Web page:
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Mark Benthien honored by White House

Mark Benthien Honored by White House
Mark Benthien, director of communication, education and outreach for the Southern California Earthquake Center

The 6.7-magnitude Northridge earthquake that shook Southern California in 1994 did more than rattle Mark Benthien out of his bed at UCLA. It reaffirmed his commitment to earthquake preparedness.

After that quake, which killed 57 people and injured 8,700 others, the applied geophysics major was responsible for placing seismometers in people’s backyards to record aftershocks.

Talking to residents about their earthquake fears, Benthien decided to dedicate his career to helping save lives by increasing the public’s understanding of earthquake risk. Two years later, he was hired to support education and outreach activities at the Southern California Earthquake Center (SCEC) headquartered at the USC Dornsife College of Letters, Arts and Sciences.

“When I was in high school, I thought I needed to be a seismologist and predict earthquakes in order to help Californians be safe,” said Benthien, now SCEC’s director of communication, education and outreach, and executive director of the Earthquake Country Alliance (ECA), also based at USC Dornsife. “But in my work at UCLA, I saw that there was a place for me in helping to communicate crucial information.”

Much of that work was on joint projects coordinated by the SCEC, of which UCLA is a core institution.

Benthien’s work preparing California communities and beyond for earthquakes – including promoting the “drop, cover and hold on” self-protection procedure as part of the annual Great California ShakeOut drill – has been recognized by the Federal Emergency Management Agency (FEMA) and the Obama administration.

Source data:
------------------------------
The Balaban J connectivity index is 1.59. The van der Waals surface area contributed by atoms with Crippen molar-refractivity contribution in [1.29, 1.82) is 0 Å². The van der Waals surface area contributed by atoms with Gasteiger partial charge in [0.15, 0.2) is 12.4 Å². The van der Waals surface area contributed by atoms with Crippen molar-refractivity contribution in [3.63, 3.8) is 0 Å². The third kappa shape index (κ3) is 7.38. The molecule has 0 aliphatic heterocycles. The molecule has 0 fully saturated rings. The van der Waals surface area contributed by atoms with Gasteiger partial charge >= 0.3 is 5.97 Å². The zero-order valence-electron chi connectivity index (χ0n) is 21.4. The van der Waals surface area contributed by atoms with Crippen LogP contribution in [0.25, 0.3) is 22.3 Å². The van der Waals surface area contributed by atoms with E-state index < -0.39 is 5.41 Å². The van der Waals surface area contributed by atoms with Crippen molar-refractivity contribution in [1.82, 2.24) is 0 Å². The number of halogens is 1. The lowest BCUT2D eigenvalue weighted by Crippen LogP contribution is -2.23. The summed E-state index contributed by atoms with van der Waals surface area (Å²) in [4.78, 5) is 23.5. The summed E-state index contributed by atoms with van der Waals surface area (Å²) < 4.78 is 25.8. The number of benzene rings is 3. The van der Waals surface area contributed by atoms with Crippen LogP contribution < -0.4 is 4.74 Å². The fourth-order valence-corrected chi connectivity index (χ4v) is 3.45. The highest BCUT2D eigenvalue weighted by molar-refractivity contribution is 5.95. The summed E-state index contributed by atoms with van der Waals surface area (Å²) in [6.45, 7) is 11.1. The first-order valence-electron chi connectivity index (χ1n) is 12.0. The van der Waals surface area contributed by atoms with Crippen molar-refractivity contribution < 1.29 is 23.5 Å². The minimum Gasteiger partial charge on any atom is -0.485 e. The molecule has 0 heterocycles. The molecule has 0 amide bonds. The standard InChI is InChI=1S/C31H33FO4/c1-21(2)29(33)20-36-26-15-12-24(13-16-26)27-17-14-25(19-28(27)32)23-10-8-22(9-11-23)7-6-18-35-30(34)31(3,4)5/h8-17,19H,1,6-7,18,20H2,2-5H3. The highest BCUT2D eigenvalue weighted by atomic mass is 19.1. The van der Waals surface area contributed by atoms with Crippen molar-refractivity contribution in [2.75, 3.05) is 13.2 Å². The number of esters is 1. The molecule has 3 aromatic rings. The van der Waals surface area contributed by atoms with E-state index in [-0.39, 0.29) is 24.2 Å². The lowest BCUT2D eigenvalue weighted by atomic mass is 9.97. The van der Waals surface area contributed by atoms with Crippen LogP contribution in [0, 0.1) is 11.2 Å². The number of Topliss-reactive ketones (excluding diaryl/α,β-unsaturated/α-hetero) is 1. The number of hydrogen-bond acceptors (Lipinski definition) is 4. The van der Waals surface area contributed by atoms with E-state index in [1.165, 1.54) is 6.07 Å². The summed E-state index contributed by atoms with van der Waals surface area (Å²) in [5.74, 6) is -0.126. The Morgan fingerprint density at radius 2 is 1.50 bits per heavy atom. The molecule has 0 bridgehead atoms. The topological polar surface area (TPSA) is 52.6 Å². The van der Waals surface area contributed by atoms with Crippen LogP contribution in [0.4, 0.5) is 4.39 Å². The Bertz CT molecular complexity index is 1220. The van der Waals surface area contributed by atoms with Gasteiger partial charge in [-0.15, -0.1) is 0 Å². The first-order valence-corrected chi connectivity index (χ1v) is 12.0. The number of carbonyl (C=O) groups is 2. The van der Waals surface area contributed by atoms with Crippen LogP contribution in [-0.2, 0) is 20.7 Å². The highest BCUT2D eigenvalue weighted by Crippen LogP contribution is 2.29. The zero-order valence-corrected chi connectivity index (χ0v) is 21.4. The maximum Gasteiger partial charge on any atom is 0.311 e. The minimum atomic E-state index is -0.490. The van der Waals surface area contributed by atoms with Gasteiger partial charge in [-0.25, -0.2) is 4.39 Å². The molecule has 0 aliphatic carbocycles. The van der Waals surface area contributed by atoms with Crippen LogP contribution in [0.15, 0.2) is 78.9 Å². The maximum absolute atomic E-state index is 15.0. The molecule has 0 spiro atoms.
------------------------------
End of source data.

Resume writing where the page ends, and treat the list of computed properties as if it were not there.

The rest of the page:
Benthien was among 17 leaders honored as a Champion of Change at the White House in Washington, D.C., on Jan. 19. All were recognized for their efforts to increase public awareness in disaster preparedness.

“Being selected as a Champion of Change is a recognition of the success of many people brought together by the SCEC over the past 10 years to deepen our partnership, create products and programs and motivate preparedness,” Benthien said. “I’m honored to lead the ECA and work with so many excellent people and partners.”

The Champion of Change program recognizes citizens of all ages and walks of life for exemplary work in the improvement of communities. In Washington, D.C., Benthien joined fellow honorees in a discussion about how to best engage communities in emergency preparedness.

“This past year we’ve been reminded that disasters can strike at any time and that preparedness is critical,” said Janet Napolitano, secretary of the Department of Homeland Security, referring to the 2011 tornadoes that ripped through Arkansas, Kansas and Oklahoma, as well as Hurricane Irene, which devastated the Caribbean, parts of Canada and the United States last August.